Some people might say $1M is too optimistic, but yet for some people $1M is too little. This is the place where we need to let go our own emotion and think critically: why we think $1M is too optimistic and why we think $1M is too little. Sometimes we need adjustment in term of spending expectation and perspective about happiness and lifestyle. Sometimes we need adjustment in term of improvement in our investment skill. This is the place where The Motley Fool is an excellent place to learn from.
3. Know yourself.
Smooth sailing requires us to know about ourselves both in term of personality and time. For instance, for those who rather have calm personality, most likely trading is not your thing in life. For those who have the tendency to be energetic, perhaps fast growth companies are yours. For those who have little time, buying stock index might be your best bet. For those who have plenty of time, buying individual stock is adventurous.
If you have plenty of time and have a calm personality, perhaps you might want to consider individual companies with strong long term competitive advantages and decent yield such as Intel (NASDAQ: INTC), Microsoft (NASDAQ: MSFT), AT&T (NYSE: T), Wells Fargo (NYSE: WFC), McDonald (NYSE: MCD), and Kinder Morgan Energy Partners (NYSE: KMP). On the other hand, if you’re energetic type, you might want to consider companies that have earning growth north of 15%/year and have good expansion plans such as Riverbed Technology (NASDAQ: RVBD), Baidu (NASDAQ: BIDU), Intuitive Surgical (NASDAQ: ISRG), 51job (NASDAQ: JOBS), Buffalo Wild Wings (NASDAQ: BWLD), and Chipotle Mexican Grill (NYSE: CMG).
For each type of personality and time availability, the likelihood is high that there is always a certain niche of investment market that can serve you well.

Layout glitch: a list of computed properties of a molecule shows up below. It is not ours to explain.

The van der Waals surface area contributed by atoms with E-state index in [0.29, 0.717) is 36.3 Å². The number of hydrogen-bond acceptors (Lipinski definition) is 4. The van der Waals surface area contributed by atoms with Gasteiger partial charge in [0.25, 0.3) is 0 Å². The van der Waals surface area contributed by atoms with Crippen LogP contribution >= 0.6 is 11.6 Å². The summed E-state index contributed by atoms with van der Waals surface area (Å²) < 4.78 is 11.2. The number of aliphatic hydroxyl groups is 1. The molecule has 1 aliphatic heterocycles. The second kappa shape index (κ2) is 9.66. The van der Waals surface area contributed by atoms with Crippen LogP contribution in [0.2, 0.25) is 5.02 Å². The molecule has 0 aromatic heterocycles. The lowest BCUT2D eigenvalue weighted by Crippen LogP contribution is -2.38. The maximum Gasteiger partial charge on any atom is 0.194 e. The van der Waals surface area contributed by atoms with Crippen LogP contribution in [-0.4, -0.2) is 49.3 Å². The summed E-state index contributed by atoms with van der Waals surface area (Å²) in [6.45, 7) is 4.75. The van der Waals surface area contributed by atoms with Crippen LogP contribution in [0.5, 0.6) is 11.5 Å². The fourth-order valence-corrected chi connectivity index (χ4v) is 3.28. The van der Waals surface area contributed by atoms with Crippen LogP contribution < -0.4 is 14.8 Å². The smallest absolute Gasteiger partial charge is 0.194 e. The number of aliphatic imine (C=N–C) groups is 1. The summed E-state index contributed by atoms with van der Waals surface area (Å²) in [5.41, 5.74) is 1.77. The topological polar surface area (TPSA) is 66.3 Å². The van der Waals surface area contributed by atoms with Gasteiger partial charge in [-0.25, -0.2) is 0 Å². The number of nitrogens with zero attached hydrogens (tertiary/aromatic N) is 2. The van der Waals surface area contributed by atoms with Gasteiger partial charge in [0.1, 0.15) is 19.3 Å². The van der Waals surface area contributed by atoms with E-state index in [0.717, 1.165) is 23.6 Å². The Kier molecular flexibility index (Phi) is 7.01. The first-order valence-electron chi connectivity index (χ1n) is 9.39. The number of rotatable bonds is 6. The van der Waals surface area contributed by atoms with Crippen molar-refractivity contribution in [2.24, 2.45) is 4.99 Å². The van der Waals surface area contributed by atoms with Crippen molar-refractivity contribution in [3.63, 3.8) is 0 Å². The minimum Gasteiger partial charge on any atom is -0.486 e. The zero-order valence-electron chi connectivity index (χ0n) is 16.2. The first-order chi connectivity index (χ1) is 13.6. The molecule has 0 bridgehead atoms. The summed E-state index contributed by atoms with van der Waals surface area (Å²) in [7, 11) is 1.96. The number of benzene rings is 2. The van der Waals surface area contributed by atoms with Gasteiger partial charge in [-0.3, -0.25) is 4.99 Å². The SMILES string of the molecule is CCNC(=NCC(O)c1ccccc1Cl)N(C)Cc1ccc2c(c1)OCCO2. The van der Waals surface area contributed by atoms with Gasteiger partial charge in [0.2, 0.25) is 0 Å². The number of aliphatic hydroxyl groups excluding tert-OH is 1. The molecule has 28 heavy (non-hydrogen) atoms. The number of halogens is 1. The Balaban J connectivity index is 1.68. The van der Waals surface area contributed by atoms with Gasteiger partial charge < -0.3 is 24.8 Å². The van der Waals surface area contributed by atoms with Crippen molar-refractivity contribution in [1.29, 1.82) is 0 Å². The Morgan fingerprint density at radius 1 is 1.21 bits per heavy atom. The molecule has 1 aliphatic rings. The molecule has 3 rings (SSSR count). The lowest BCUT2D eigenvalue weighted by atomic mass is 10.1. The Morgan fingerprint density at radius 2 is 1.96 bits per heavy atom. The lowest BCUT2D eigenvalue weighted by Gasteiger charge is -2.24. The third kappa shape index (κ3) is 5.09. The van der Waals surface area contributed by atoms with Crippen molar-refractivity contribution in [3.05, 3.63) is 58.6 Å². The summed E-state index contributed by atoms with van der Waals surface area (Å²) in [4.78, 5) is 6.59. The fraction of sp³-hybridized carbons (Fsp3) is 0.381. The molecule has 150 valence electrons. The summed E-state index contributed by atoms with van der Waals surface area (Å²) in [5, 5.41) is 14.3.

The Motley Fool is a good starting point to start this investment matching process between our personality and time availability vs. investment market niche. Visit http://www.fool.com/shop/newsletters/index.aspx to learn little bit more about investment market niche.
4. Remember the endgame.
For whatever weird reason, I always remind myself that in the end of the day, we all die. I know this might make some of you feel uncomfortable. Sorry about that, but you can change the word die to “old age” or something similar. The bottom line is that in the end of the day, the game of money is the game in the land of the living. When all is over, money won’t matter any more. So let’s keep it that way. It’s a fun game alright! But, it’s worth remembering that it’s just a game; and, as many people have discovered during the Great Recession, money is not the only thing in life.
All in all, money is part of life, but money is not the whole life. There are other components in life beyond money. There are other components in life that support happiness. Friends, let’s keep it that way! Have fun and have smooth sailing! Fool on!
Compare and Contrast
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Herman Theodorus has no positions in the stocks mentioned above. The Motley Fool owns shares of Baidu, Buffalo Wild Wings, Chipotle Mexican Grill, Intel, Intuitive Surgical, McDonald's, Microsoft, Riverbed Technology, and Wells Fargo & Company. Motley Fool newsletter services recommend 51job, Baidu, Buffalo Wild Wings, Chipotle Mexican Grill, Intel, Intuitive Surgical, McDonald's, Riverbed Technology, and Wells Fargo & Company. Try any of our Foolish newsletter services free for 30 days. We Fools may not all hold the same opinions, but we all believe that considering a diverse range of insights makes us better investors. The Motley Fool has a disclosure policy.If you have questions about this post or the Fool’s blog network, click here for information.